A Cry from Africa: 'Why Has Everything Stopped Moving?'

November 15, 1992|By BEN BARBER

NIAMEY, NIGER — Niamey, Niger. -- On the dusty bank of the Niger River a few miles outside Niamey, a college student was standing in the cool evening air memorizing psychology notes for a final exam. He asked a foreign visitor: "Why has everything stopped moving? We are waiting for democracy for months. But nothing is moving any more. We are worried."

His voice is echoed by millions across the belt of 12 former French African colonies from Senegal to Madagascar which have scheduled their elections this year. For nearly all, it will be the first election in which a strongman's party is not the only choice. At the same time, these countries are witnessing the traumatic, confusing emergence of a free press and political parties, the drawing up of new constitutions and a fierce debate over the forms and meaning of that magic word of the 1990s -- "democracy."

Even Guinea's repressive, Marxist and anti-white regime is to allow election of a new parliament Dec. 27 and a new president in spring. But progress is often halting or reversed. The Central African Republic was to have held elections Oct. 25 but President Andre Kolingba suspended the vote while in process.

The current drive for democracy began in 1989, when the Eastern European nations overthrew communism. Dictators in Africa suddenly saw the foundation of their strongman rule since the 1970s crumble. The East Germans, Czechoslovaks and Soviets who had propped up the anti-Western regimes of the Cold War era were called home and fired, leaving a sudden gap.

France had traditionally underwritten stability by backing most of the dictators of Francophone Africa with little concern for their progress toward human or civil rights so long as things remained peaceful and business ties continued. At the end of 1990, however, French President Francois Mitterand issued a ringing declaration to the former French colonies in a speech that stated there would be "no development without democracy."

Mr. Mitterand's speech was a call to arms for the students and advocates of democracy across the continent. The way these countries reacted to the new thirst for democracy was quite different from Africa's former British colonies such as Ghana, Kenya, Zambia and Tanzania, where authoritarian leaders set up their own democracy process, adopting existing election mechanisms without any break in continuity, coup or transition government.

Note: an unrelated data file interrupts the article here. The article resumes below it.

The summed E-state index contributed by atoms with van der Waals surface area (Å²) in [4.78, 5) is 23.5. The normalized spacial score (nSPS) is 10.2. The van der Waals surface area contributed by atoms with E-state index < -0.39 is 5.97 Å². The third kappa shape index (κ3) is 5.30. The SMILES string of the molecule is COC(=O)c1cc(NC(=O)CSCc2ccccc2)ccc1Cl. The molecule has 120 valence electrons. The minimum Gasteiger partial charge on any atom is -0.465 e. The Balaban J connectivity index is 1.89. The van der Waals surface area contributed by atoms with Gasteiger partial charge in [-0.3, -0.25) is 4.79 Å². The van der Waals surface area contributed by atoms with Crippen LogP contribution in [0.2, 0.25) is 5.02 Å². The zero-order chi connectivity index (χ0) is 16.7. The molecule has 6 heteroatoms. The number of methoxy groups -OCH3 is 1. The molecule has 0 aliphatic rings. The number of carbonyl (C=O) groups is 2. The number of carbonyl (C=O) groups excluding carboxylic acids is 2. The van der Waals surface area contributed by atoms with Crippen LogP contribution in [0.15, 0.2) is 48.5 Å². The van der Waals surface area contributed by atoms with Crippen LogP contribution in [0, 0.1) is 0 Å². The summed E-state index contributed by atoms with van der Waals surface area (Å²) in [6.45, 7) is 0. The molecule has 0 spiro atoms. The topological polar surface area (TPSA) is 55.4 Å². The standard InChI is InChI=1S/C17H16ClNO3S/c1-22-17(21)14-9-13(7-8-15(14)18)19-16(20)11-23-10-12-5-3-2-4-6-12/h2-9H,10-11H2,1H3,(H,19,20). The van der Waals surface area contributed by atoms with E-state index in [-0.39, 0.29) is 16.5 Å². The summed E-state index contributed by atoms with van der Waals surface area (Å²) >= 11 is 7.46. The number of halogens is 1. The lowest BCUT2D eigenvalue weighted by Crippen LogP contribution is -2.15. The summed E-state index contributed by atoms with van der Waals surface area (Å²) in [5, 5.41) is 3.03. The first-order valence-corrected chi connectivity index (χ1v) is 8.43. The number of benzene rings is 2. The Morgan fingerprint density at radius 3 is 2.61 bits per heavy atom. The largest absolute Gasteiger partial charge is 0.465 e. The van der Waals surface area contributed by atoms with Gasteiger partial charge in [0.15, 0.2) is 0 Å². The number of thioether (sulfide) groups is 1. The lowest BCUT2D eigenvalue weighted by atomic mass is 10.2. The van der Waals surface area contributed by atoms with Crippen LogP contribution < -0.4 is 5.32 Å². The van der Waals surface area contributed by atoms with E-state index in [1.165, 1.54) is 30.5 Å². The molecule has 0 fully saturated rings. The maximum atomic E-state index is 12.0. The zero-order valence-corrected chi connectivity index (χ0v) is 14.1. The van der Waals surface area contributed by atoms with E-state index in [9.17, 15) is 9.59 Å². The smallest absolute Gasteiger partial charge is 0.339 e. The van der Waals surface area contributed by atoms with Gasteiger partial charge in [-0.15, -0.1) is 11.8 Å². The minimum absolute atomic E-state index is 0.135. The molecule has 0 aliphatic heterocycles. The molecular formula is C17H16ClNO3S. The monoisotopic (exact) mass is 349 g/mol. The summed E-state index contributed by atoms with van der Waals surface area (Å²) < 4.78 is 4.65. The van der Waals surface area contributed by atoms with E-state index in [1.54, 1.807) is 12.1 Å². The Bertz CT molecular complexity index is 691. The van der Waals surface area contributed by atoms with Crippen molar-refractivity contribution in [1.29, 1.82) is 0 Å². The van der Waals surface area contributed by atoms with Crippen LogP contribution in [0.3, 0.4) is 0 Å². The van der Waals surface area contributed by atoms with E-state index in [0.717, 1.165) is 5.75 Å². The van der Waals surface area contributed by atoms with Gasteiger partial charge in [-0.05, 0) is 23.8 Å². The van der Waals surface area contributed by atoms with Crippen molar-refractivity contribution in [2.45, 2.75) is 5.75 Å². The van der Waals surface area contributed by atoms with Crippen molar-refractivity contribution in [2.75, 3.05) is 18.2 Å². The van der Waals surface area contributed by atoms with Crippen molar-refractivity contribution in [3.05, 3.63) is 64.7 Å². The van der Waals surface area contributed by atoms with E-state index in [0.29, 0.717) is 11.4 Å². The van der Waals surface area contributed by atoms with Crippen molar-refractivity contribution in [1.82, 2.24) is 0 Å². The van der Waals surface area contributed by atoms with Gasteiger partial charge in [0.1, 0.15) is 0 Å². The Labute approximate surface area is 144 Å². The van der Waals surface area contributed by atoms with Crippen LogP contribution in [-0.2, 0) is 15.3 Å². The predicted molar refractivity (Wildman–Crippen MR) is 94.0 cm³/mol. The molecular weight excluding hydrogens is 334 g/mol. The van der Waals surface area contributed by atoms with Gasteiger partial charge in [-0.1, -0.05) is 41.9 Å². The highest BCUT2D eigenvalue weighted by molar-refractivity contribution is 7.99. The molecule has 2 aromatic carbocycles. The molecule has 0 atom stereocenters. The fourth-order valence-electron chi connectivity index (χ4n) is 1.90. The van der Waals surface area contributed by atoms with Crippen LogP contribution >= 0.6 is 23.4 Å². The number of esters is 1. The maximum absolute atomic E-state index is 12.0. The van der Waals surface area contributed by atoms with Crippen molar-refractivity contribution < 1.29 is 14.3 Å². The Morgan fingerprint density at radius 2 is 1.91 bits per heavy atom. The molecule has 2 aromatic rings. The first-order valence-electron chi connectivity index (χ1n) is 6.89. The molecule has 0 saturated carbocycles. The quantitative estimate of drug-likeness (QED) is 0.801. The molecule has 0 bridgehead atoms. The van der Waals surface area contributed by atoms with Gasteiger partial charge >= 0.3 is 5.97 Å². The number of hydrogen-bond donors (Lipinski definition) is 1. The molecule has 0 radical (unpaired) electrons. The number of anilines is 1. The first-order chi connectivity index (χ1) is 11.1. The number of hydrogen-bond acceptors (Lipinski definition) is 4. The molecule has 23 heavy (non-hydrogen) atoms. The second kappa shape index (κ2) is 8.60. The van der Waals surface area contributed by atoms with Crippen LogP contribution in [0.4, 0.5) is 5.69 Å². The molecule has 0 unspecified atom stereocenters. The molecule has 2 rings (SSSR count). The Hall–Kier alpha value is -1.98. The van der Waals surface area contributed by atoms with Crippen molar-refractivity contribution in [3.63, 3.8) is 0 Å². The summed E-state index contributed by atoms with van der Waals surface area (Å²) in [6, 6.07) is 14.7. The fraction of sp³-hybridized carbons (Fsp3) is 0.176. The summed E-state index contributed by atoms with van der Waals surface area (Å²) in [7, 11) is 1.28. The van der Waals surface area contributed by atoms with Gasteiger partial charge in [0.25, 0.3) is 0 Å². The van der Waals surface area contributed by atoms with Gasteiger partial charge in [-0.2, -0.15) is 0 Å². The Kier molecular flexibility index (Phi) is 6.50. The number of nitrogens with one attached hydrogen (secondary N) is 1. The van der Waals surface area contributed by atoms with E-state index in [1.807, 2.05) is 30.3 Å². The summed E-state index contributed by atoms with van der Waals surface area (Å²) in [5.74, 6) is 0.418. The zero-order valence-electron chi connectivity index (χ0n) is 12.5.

The basic framework was as follows: The thirst for democracy inspired a few hundred or a few thousand students and intellectuals to dem onstrate in the capital; the dictator sent his troops to restore order; a dozen or more demonstrators were shot; the army and police wondered out loud if this was really the modern way to do things; the dictator agreed to name a national congress to move toward democracy and let off steam; the congress declared itself in charge of the country and installed a non-political transition government to run the country; teams were named to write a new constitution and election laws; elections were set to usher in democracy.

It sounded great on paper. But in country after country, the process ran out of pavement quickly, tumbling into the sandy thicket of tribal divisions, illiteracy, poverty, media control and the lack of political traditions. Meanwhile the dictators, like wounded lions in a fable, hunkered down in their palaces -- in Madagascar it was built by the North Koreans -- and waited for the movement to founder.

Yet while U.S., British and other Western governments, banks, foundations, businessmen and consultants pour into Eastern Europe and Russia to defend "democracy" with aid, advice, computers and contracts, Francophone Africa's 70 million people remain largely ignored, especially since the end of the Cold War has eliminated any strategic importance to the West.

In the Madagascar Bookstore in Antananarivo, for example, the collected works of Enver Hoxha are still on sale. But the late Albanian dictator's Communist regime has already been overthrown and his teachings repudiated in his home country.

Too poor to republish their party propaganda texts, the leftist dictators of Francophone Africa still distribute color photos of themselves with the hunted, jailed or executed hard-liners of the vanished Communist empire.

It is true that the French retained a special mission and responsibility after independence, sending advisers to the police and military, paying their salaries and even sending troops to restore the status quo. France also props up the Central African Franc (CFA) which is a common currency to several of its former colonies. Yet some say it is only America -- untainted by its ties to the corrupt elites of the past -- that can nourish the new democracy in the region.

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